You know what the darkness hides? Shadows. I’ve seen Doctor Who. I know to count the shadows. If the shadows get me, I’m a goner. No thank you.

Just about every scary movie I’ve seen has any number of reasons to be terrified of the dark. Monsters, demons, psychopathic killers with knives or chainsaws. If it were light, we would have seen them coming.

I read an article recently. It talked about how like, these rats were forced to smell something, then they were given a shock of electricity. They soon learned to associate that smell with pain, and they were afraid. They were then bred, and you know what? Their offspring would smell the scent that their parent was trained to fear, and they were afraid. That’s right, having never been shocked themselves, their DNA they inherited from their parent was changed so that they were afraid of that smell. I’m pretty sure everyone is actually afraid of the dark. It’s a primal fear. From when we lived in caves. Or ran from dinosaurs. Or whatever. Sabertooth Tigers probably hid in the dark. And they’re scary as hell.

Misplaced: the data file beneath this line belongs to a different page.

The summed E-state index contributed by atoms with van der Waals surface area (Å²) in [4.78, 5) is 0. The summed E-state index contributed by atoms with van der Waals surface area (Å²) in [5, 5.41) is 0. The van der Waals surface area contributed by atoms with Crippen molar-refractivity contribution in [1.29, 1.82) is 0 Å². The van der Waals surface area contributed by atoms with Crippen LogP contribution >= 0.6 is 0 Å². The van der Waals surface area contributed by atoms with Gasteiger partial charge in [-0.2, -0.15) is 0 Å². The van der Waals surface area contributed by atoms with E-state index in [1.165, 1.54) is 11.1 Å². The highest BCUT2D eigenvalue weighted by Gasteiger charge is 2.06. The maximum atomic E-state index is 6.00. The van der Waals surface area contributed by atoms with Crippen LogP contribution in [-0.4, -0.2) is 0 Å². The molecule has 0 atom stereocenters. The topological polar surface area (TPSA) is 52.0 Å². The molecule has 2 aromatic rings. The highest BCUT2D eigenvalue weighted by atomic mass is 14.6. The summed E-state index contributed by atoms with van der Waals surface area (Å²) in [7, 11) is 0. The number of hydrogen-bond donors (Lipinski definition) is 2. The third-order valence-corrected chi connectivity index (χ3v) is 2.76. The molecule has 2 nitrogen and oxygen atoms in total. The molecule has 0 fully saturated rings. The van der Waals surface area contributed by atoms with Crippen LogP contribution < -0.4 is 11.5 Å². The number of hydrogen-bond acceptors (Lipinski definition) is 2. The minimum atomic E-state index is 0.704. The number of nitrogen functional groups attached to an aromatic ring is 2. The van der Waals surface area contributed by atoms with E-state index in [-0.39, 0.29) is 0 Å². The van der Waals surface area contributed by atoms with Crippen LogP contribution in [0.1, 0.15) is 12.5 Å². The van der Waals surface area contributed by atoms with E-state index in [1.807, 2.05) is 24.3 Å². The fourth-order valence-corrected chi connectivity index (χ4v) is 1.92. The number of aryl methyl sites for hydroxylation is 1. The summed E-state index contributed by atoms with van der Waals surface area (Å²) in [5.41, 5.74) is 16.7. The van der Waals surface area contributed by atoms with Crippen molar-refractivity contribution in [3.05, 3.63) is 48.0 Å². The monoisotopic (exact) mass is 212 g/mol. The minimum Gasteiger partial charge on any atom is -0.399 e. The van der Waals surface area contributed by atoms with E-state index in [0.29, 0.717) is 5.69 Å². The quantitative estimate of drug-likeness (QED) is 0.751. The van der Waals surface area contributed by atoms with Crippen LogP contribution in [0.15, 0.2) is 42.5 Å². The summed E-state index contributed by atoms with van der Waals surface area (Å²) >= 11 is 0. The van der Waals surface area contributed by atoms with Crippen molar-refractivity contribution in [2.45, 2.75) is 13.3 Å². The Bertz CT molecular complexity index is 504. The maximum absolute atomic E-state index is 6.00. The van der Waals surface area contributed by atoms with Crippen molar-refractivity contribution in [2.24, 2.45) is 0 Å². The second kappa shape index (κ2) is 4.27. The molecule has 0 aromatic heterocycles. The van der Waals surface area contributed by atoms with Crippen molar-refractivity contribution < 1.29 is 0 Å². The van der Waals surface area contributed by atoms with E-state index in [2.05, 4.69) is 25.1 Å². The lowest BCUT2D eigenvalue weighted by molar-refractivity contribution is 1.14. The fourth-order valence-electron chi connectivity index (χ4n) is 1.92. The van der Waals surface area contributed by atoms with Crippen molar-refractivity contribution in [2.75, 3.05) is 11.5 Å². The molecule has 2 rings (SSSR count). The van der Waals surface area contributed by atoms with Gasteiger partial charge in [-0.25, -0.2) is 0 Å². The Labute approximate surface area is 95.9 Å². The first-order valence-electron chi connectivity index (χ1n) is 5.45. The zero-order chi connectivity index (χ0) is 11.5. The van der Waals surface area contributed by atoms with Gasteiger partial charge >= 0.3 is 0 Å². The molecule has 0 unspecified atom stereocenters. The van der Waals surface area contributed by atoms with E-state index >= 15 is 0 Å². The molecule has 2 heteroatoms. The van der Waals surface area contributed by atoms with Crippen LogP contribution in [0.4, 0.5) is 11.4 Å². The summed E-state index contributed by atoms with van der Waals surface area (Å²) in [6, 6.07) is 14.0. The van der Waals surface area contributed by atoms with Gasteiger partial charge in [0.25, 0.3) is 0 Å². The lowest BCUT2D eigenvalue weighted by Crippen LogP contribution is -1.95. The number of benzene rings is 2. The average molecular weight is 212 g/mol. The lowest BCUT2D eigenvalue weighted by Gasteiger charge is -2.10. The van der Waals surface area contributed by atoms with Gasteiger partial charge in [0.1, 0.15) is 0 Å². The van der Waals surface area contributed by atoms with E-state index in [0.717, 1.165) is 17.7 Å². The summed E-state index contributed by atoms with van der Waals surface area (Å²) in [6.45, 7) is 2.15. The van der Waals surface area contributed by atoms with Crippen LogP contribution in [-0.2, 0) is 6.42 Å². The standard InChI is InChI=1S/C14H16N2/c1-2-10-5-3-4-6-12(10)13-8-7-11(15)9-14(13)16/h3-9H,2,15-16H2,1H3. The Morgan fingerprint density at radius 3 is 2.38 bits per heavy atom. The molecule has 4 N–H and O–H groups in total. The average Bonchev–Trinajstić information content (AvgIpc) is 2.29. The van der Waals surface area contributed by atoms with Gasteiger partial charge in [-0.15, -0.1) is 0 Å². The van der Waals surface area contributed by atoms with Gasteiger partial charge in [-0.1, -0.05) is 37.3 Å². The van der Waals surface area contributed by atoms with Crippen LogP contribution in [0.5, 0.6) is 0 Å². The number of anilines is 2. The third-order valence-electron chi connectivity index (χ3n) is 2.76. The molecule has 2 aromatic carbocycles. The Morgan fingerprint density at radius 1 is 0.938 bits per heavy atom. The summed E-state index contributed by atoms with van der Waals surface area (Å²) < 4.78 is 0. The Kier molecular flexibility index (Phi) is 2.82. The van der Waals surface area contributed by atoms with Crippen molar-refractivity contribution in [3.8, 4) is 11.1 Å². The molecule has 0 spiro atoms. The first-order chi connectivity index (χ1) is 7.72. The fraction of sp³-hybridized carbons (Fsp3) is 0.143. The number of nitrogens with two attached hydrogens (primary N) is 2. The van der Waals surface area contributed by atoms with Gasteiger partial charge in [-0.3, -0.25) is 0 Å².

So if you say you’re not afraid of the dark, you’re probably lying.

Because you should be.

Sunday Scribbles: The Dying Houseplant

For Christmas my mother-in-law bought me a book of writing prompts. Yay!

I’m going to try something new in 2017.
I’m going to attempt to do at least one writing prompt per week, then share it here in a little segment I’m calling Sunday Scribbles.

I say attempt, because I work EVERY Sunday and actually don’t even get to look at my computer all weekend, so I’ll have to be good about setting these posts up earlier in the week. Like today. It’s Wednesday as I get this post ready, and it was Tuesday (my birthday!) when I wrote this little ditty.